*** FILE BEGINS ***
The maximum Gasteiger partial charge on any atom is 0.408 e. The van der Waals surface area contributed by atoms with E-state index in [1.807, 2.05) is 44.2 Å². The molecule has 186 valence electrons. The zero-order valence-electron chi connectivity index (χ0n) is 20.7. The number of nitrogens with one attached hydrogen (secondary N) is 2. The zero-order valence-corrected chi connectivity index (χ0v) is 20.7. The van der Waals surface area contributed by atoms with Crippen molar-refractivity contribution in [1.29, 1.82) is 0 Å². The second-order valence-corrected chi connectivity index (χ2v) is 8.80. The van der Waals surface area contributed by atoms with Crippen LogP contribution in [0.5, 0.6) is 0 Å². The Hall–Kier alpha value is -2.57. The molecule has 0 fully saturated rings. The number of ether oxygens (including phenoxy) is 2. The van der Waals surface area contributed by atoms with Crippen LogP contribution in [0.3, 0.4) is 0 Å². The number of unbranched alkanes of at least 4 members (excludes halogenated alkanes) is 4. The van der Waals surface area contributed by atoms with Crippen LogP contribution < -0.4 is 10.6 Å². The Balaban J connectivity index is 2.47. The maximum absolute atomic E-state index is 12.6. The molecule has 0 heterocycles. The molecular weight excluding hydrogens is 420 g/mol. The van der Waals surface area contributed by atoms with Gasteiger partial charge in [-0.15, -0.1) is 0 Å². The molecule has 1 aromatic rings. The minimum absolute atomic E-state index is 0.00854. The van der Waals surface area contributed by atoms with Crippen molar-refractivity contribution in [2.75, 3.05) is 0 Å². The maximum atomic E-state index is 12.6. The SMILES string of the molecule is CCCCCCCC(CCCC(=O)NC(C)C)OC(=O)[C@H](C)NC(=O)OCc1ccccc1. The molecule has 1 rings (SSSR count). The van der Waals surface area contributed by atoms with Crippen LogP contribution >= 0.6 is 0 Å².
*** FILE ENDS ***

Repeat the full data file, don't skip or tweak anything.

The maximum Gasteiger partial charge on any atom is 0.408 e. The van der Waals surface area contributed by atoms with E-state index in [1.807, 2.05) is 44.2 Å². The molecule has 186 valence electrons. The zero-order valence-electron chi connectivity index (χ0n) is 20.7. The number of nitrogens with one attached hydrogen (secondary N) is 2. The zero-order valence-corrected chi connectivity index (χ0v) is 20.7. The van der Waals surface area contributed by atoms with Crippen molar-refractivity contribution in [1.29, 1.82) is 0 Å². The second-order valence-corrected chi connectivity index (χ2v) is 8.80. The van der Waals surface area contributed by atoms with Crippen LogP contribution in [0.5, 0.6) is 0 Å². The Hall–Kier alpha value is -2.57. The molecule has 0 fully saturated rings. The number of ether oxygens (including phenoxy) is 2. The van der Waals surface area contributed by atoms with Crippen LogP contribution in [0.3, 0.4) is 0 Å². The number of unbranched alkanes of at least 4 members (excludes halogenated alkanes) is 4. The van der Waals surface area contributed by atoms with Crippen LogP contribution < -0.4 is 10.6 Å². The Balaban J connectivity index is 2.47. The maximum absolute atomic E-state index is 12.6. The molecule has 0 heterocycles. The molecular weight excluding hydrogens is 420 g/mol. The van der Waals surface area contributed by atoms with Gasteiger partial charge in [-0.15, -0.1) is 0 Å². The molecule has 1 aromatic rings. The minimum absolute atomic E-state index is 0.00854. The van der Waals surface area contributed by atoms with Crippen molar-refractivity contribution in [2.75, 3.05) is 0 Å². The maximum atomic E-state index is 12.6. The SMILES string of the molecule is CCCCCCCC(CCCC(=O)NC(C)C)OC(=O)[C@H](C)NC(=O)OCc1ccccc1. The molecule has 1 rings (SSSR count). The van der Waals surface area contributed by atoms with Crippen LogP contribution >= 0.6 is 0 Å².